5. A Terrifying Crash
On January 21, 1968, fire broke out on a B-52 carrying a nuclear payload near Greenland, forcing the crew to bail out. The unmanned plane then crashed about seven miles from the early warning radar station in Greenland. The damage done could have been remarkable. The plane exploded, as did the explosives surrounding the radioactive core of the nuclear weapons (which require conventional explosives to detonate). Given the state of nuclear weapons technology at the time, this type of unintentional detonation of conventional first-stage explosives could have theoretically triggered the second-stage fission reaction, resulting in a nuclear explosion. Luckily for the world, it didn’t. The resulting explosion would have not only severed regular communications between the early warning station and NORAD, it would have also triggered an emergency alarm based on radiation readings taken by sensors near the station. The only conclusion at NORAD headquarters, in this grisly hypothetical but very plausible scenario, would have been that the Soviets were launching a preemptive nuclear strike, and the United States would have responded in kind.
6. Comp Fear
On November 9, 1979, four command centers for the U.S. nuclear arsenal received data on their radar screens indicating that the Soviet Union had launched a full-scale nuclear first strike on the United States. Over the next six minutes, planes were launched and nuclear missiles initialized for an immediate retaliatory strike. The president’s National Emergency Airborne Command Post–an armored jumbo jet (pictured) with radiation shielding and advanced communications capabilities, meant to allow the president to remain in contact with the government and armed forces during a nuclear war–was also launched, though curiously without the president aboard. However, the alarm was canceled because no sensors or satellites detected an actual Soviet missile launch. The alarm had been caused by computer software used for training exercises depicting a nightmare scenario Soviet first strike. Senator Charles Percy, who happened to be at NORAD headquarters during this event, said the reaction was one of overwhelming panic and terror. Justifiably so.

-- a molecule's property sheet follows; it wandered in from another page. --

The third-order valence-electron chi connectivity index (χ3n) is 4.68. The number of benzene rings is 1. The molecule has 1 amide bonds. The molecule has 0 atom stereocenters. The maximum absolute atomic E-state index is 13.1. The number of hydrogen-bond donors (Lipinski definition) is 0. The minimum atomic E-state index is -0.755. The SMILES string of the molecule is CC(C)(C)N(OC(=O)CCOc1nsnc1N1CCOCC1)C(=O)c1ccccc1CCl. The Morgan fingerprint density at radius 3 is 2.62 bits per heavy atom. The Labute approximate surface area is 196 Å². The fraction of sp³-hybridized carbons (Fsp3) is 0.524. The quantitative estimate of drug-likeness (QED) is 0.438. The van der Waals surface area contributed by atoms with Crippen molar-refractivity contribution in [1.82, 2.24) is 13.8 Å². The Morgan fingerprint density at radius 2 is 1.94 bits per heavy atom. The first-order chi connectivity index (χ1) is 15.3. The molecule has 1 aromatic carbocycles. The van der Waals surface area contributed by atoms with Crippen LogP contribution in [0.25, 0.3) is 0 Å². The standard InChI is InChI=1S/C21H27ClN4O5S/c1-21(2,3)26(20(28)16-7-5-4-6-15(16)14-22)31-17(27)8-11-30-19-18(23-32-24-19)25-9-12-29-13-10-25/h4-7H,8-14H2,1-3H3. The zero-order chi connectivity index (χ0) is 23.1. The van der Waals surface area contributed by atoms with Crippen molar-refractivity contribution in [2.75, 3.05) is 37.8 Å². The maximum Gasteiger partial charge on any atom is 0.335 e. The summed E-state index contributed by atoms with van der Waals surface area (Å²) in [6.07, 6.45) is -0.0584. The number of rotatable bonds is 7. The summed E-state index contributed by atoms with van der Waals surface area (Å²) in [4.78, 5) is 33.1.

7. Comp Fear, Part 2
Electronic displays at NORAD, the SAC, and the Pentagon included prominent, highly visible numeric counters showing the number of enemy nuclear missiles detected. They normally displayed four zeros–“0000”–indicating that no nuclear missiles had been launched. However, on June 3, 1980, at 2:25 in the morning, the counters started randomly substituting the number “2” for “0.” As a result, crews manning bombers carrying nuclear weapons were ordered to begin to warm up their engines, Minuteman missiles were initialized for launch, and airborne command posts were also launched. It was determined that this
first event was a false alarm, but three days later it happened a second time–causing the entire emergency response procedure to start rolling once again. The problem was eventually traced back to a single faulty computer chip combined with faulty wiring.
Once more, a wise-guy teenager tries to prove he’s smarter than any
adult-and nearly destroys the whole world in the process-in WarGames.
Computer-game aficionado Matthew Broderick inadvertently taps into a
hush-hush Pentagon computer, then proceeds to inaugurate his favorite
game, “Global Thermonuclear War”. What we know, but Broderick doesn’t,
is that the Pentagon, hoping to eliminate the chancy “human element” in
the event of an actual war, has given its computer total, irreversible
control over the launching of nuclear weaponry. Broderick and
government official Dabney Coleman race against time to reverse the
computer’s resolve to send bombers to Russia.